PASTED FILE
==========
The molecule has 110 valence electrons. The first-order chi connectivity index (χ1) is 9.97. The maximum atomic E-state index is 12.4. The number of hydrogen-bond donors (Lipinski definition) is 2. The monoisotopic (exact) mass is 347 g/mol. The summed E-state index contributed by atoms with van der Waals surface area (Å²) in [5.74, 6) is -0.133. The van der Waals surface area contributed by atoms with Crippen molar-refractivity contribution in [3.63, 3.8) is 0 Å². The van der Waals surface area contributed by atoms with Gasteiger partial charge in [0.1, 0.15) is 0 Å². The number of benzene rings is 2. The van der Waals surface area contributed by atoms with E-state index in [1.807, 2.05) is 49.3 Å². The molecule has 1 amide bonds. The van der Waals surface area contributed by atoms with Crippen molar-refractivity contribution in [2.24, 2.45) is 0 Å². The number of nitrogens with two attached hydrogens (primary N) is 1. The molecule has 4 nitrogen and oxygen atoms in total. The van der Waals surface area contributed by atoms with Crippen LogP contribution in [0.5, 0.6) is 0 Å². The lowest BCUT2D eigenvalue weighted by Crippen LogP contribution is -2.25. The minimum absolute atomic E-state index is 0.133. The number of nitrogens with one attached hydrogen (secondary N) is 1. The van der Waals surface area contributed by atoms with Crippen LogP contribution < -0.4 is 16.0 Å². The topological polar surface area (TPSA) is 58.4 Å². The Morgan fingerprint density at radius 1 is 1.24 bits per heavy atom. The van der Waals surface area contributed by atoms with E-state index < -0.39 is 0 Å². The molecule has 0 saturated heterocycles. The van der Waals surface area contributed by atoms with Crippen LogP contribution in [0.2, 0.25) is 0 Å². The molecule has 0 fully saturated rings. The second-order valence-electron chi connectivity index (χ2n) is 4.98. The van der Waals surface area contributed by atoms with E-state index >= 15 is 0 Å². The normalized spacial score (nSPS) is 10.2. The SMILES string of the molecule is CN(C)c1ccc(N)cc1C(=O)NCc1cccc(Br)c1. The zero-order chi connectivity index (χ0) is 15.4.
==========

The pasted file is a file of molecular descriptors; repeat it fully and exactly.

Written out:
The molecule has 110 valence electrons. The first-order chi connectivity index (χ1) is 9.97. The maximum atomic E-state index is 12.4. The number of hydrogen-bond donors (Lipinski definition) is 2. The monoisotopic (exact) mass is 347 g/mol. The summed E-state index contributed by atoms with van der Waals surface area (Å²) in [5.74, 6) is -0.133. The van der Waals surface area contributed by atoms with Crippen molar-refractivity contribution in [3.63, 3.8) is 0 Å². The van der Waals surface area contributed by atoms with Gasteiger partial charge in [0.1, 0.15) is 0 Å². The number of benzene rings is 2. The van der Waals surface area contributed by atoms with E-state index in [1.807, 2.05) is 49.3 Å². The molecule has 1 amide bonds. The van der Waals surface area contributed by atoms with Crippen molar-refractivity contribution in [2.24, 2.45) is 0 Å². The number of nitrogens with two attached hydrogens (primary N) is 1. The molecule has 4 nitrogen and oxygen atoms in total. The van der Waals surface area contributed by atoms with Crippen LogP contribution in [0.5, 0.6) is 0 Å². The lowest BCUT2D eigenvalue weighted by Crippen LogP contribution is -2.25. The minimum absolute atomic E-state index is 0.133. The number of nitrogens with one attached hydrogen (secondary N) is 1. The van der Waals surface area contributed by atoms with Crippen LogP contribution < -0.4 is 16.0 Å². The topological polar surface area (TPSA) is 58.4 Å². The Morgan fingerprint density at radius 1 is 1.24 bits per heavy atom. The van der Waals surface area contributed by atoms with E-state index < -0.39 is 0 Å². The molecule has 0 saturated heterocycles. The van der Waals surface area contributed by atoms with Crippen LogP contribution in [0.2, 0.25) is 0 Å². The molecule has 0 fully saturated rings. The second-order valence-electron chi connectivity index (χ2n) is 4.98. The van der Waals surface area contributed by atoms with E-state index >= 15 is 0 Å². The normalized spacial score (nSPS) is 10.2. The SMILES string of the molecule is CN(C)c1ccc(N)cc1C(=O)NCc1cccc(Br)c1. The zero-order chi connectivity index (χ0) is 15.4.